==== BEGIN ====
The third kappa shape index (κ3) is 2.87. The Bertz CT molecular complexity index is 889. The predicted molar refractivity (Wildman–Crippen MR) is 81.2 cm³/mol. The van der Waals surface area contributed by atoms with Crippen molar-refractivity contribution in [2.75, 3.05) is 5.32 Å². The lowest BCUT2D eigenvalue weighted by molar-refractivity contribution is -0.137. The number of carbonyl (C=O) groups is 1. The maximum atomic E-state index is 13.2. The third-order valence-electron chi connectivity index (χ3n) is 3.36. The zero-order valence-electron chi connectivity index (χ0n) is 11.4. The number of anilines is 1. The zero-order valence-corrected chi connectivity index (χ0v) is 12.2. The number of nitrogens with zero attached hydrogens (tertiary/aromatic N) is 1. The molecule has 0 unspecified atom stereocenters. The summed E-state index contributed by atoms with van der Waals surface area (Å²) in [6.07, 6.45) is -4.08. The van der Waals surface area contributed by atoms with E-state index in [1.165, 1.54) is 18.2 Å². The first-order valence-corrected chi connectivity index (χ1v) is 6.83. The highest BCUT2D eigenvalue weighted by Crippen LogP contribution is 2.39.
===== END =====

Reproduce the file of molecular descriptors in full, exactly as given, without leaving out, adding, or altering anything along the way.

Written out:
The third kappa shape index (κ3) is 2.87. The Bertz CT molecular complexity index is 889. The predicted molar refractivity (Wildman–Crippen MR) is 81.2 cm³/mol. The van der Waals surface area contributed by atoms with Crippen molar-refractivity contribution in [2.75, 3.05) is 5.32 Å². The lowest BCUT2D eigenvalue weighted by molar-refractivity contribution is -0.137. The number of carbonyl (C=O) groups is 1. The maximum atomic E-state index is 13.2. The third-order valence-electron chi connectivity index (χ3n) is 3.36. The zero-order valence-electron chi connectivity index (χ0n) is 11.4. The number of anilines is 1. The zero-order valence-corrected chi connectivity index (χ0v) is 12.2. The number of nitrogens with zero attached hydrogens (tertiary/aromatic N) is 1. The molecule has 0 unspecified atom stereocenters. The summed E-state index contributed by atoms with van der Waals surface area (Å²) in [6.07, 6.45) is -4.08. The van der Waals surface area contributed by atoms with E-state index in [1.165, 1.54) is 18.2 Å². The first-order valence-corrected chi connectivity index (χ1v) is 6.83. The highest BCUT2D eigenvalue weighted by Crippen LogP contribution is 2.39.